SANTA CLARA, Calif. The DRAM market has crashed at least temporarily as average selling prices (ASPs) have already fallen by 30 percent since the beginning of this year.
DRAM prices were projected to fall by 31.3 percent for the entire year of 2007, but ASPs have fallen by that much alone since January, said Brian Shieh, president of Powerchip Semiconductor Corp., a Taiwan supplier of memories.
Poor demand and seasonal factors prompted the DRAM crash, causing vendors to cut prices at an alarming rate. On the spot market, ASPs were down by an average of 4.8 percent across all densities for the week ended Feb. 2, standing at $4.90 on a 512-Mbit equivalent basis, according to Gartner Inc. That is the first time ASPs have fallen below the $5 level in the past six months, according to the research firm.
In a presentation, Shieh believes that the ASP lull is only ''temporary,'' as demand is expected to pick up after Chinese New Year.
In total, the DRAM market is expected to hit $36 billion in 2007. In comparison, DRAM prices fell by 12.5 percent in a banner year for the products in 2006. The DRAM market hit $34 billion in 2006, up from $25 billion in 2005, he said during a presentation at Taiwan+China Semiconductor Outlook event here on Wednesday (Feb.7).
Others see a brighter outlook. ''We're going into a season that is soft,'' said Bill Lauer, director of marketing at Micron Technology Inc., in a recent interview. ''The good news is that Vista was launched. That bodes well for the memory market. Demand is going to be strong in the second half.''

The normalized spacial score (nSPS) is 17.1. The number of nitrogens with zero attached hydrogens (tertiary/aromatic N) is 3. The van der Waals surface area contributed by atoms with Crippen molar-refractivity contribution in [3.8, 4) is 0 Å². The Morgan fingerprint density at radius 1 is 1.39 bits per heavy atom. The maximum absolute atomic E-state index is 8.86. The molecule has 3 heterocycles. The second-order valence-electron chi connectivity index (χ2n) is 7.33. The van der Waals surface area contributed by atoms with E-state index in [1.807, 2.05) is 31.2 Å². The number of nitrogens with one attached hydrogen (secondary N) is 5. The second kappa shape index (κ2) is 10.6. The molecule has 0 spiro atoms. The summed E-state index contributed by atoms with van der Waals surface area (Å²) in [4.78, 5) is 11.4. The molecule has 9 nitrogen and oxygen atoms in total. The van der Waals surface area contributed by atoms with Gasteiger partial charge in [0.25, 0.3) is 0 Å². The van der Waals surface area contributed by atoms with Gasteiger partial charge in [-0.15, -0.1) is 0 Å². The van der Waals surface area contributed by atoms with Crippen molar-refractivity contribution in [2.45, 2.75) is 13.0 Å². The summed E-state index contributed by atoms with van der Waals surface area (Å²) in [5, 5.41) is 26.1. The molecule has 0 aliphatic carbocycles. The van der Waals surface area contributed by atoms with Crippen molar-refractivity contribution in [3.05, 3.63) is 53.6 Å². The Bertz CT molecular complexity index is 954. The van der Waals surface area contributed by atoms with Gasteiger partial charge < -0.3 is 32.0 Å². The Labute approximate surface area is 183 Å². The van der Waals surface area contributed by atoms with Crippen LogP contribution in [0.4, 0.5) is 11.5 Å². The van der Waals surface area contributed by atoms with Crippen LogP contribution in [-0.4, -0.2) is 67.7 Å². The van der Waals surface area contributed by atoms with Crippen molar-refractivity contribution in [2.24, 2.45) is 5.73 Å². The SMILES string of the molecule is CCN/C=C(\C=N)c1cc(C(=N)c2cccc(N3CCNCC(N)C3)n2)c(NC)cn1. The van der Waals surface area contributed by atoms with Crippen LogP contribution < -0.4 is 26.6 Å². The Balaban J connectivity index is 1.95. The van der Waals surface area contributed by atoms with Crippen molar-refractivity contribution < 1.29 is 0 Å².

Newly released sales information for the week ending Feb. 3, indicates that U.S. retail consumers warmly embraced Microsoft's introduction of Vista. Vista was available pre-installed on retail PCs for the first time on Jan. 30, according to Current Analysis.
Overall PC unit sales for the week ending Feb. 3, jumped 173 percent when compared to the previous week and increased 67 percent year-over-year, according to the firm.
"This sales spike is a welcome sight for retailers, given that the preceding five weeks had seen sagging sales for PCs," according to the firm. "This slowing was primarily due to a limited amount of inventory, as retailers and OEMs chose to keep their supply of non-Vista products limited in preparation for the Vista transition.''
DRAMs are not the only market in trouble. Prices for NAND flash memory chips are projected to crater this year, tumbling by a whopping 65 percent and prompting whispers that this once high-margin technology could soon become a nearly free commodity.